The Caribbean Public Health Agency, or CARPHA, will host a conference next week in the Trinidadian capital of Port-of-Spain to discuss the region’s response to Chikungunya, the Latin American Herald Tribune reports.
The March 3-5 gathering, financed by the European Union, will bring together experts from across the region and from other parts of the world to talk about Chikungunya and other mosquito-borne diseases.
“The meeting also provides a unique opportunity to renew efforts to position mosquito-borne diseases as a high priority in the public health agenda, and examine the potential for public-private partnerships, as government alone cannot solve the problem,” CARPHA Executive Director James Hospedales said in a statement.
The Chikungunya virus was first detected in the Western Hemisphere in 2013. Since then, authorities have logged more than 800,000 suspected cases in the Caribbean and Latin America.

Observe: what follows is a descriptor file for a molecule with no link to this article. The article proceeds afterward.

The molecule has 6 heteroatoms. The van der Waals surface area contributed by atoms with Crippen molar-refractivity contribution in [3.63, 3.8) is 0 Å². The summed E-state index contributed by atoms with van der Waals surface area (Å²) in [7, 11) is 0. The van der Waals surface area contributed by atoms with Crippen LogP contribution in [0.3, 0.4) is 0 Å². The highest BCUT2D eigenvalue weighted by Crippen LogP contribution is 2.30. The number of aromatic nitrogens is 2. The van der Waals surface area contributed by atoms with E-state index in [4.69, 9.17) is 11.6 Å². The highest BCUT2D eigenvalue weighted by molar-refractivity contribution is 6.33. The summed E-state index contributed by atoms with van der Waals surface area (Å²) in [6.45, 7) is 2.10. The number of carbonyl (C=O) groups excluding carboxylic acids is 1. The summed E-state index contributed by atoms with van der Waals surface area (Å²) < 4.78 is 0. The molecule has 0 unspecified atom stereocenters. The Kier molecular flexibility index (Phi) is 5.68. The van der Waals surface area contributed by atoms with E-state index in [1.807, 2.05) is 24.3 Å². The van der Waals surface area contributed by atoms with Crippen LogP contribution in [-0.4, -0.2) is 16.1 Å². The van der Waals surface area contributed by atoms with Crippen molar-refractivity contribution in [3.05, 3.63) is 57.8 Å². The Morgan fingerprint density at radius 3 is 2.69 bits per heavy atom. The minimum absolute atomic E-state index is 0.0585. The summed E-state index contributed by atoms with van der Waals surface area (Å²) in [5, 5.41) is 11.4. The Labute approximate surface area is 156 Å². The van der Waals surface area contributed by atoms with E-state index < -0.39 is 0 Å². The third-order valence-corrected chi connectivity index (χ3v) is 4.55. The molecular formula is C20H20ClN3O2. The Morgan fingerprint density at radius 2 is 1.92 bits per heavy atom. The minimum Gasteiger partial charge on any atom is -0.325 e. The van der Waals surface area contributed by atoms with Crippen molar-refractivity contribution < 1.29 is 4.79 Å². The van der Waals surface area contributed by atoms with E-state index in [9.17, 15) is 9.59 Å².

The impact on health and on the region’s economy has been considerable, especially as a significant proportion of infected people suffer long-term complications from joint pain and impairment of function.
Chikungunya is a viral disease transmitted by the Aedes aegypti and Aedes albopictus mosquitoes, which also carry viruses such as dengue, yellow fever and Zika.
CARPHA operates in Anguilla, Antigua and Barbuda, Aruba, Bermuda, Bahamas, Barbados, Belize, Curaçao, Dominica, Grenada, Guyana, Haiti, Jamaica, Montserrat, St. Kitts and Nevis, St. Lucia, St. Martin, St. Vincent and the Grenadines, Suriname, Trinidad and Tobago, Turks and Caicos and the British Virgin Islands.
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